Anyways, work at the farm was hard. We would wake up at 5.45am, have breakfast, then start working at 7ish till lunch and then after lunch till total darkness. As it was a natural farm, there was no power tools or machines, chemicals, or even compost. Everything was done by hand tools which involved time and effort. Some wwoofers leave after a day but he says the hard work is part of natural farming and it helps us to understand the value of hard work and makes us appreciate much more the food we eat and the environment around us.




dinner! As you can see, the food is good. All from the garden. Simple yet the most tasty meals ive ever had. brown rice with roasted chestnuts, miso soup with mushrooms and buckwheat noodles, potato balls, soya beans, spinach, fish sashimi, eggplant and beans, mash potatoes, some seaweed thingy, tofu, and some other things.


Natural farming. As you can see its pretty much like a mess. They don:t weed that much and grow everything everywhere. But even without compost and fertilizer, everything grows well. They have 21 farms around the area they live and grow almost everything from rice, potatoes, onions, fruits, nuts, beans, to hemp!


gobou. some japanese root vegetable. they found this one 1 year after it was suspose to be harvested...but it grew to twice the normal size..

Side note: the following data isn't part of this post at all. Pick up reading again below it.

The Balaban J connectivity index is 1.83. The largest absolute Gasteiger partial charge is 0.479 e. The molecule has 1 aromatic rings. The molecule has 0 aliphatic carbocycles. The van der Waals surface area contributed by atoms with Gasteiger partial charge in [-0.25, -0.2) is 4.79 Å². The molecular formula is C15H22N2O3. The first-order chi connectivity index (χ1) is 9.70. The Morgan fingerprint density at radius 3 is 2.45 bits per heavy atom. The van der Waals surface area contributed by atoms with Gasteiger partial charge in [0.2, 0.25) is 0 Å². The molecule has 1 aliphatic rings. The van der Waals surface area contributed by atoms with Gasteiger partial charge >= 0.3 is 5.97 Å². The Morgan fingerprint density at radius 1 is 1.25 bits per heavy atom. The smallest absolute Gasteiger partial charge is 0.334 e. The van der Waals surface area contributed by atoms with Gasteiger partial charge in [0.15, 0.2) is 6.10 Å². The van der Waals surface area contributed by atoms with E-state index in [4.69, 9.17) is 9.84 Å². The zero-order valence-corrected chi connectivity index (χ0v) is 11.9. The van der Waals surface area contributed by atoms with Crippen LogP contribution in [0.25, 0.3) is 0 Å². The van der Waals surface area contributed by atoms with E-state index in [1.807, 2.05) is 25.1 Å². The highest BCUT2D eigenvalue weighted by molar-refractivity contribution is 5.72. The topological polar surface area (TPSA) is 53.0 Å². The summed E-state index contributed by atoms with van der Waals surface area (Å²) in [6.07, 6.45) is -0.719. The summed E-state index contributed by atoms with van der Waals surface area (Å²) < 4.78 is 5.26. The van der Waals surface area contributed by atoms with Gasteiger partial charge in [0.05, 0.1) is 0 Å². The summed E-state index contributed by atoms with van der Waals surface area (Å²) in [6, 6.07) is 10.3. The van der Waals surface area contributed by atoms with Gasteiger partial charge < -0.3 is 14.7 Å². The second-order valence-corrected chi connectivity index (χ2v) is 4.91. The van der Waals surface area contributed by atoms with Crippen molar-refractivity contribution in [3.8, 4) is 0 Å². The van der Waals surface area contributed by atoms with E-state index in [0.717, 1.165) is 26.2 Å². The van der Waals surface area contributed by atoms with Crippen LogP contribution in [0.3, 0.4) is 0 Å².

japanese daikon radish. very delicious in miso soup.


no power machines allowed so even the sorting of the rice from good to bad quality is done by traditional methods and by hand.


brown rice. thumbs up from me.


lost a few kilos only i think. have a few more to go..

well thats it for now. i:ll update later. have fun!
btw, if anyones interested in natural farming, the food we eat, and the impact on people and the environment, have a read of this book; the one straw revolution (by masanobu fukuoka). You can get it from eden seeds in australia. I think its www.edenseeds.com.au.
Its my favorite book and even though it was written 30 or 40 years ago, the message in it is very interesting.

till next time, sayonara!

Posted by phong 13:14 Archived in Japan Tagged round_the_world Comments (0)


sunny 35 °C

hello !

finally a chance to update my blog! i'm doing well, my funds are looking a little low but I have no intentions of heading back to work just yet :) Even if I head back early, i think rather than working for centrelink i'll have it work for me for a while hehehe...

Well, I've been in Canada for over 2 months now but unfortunately will be heading to tokyo tommorrow. Canada has been the most wonderful experience. Its people are so warm and friendly. I really do mean that. The service is unbelievable compared to europe/london and even in australia. Everyones really talkative and fun to be around.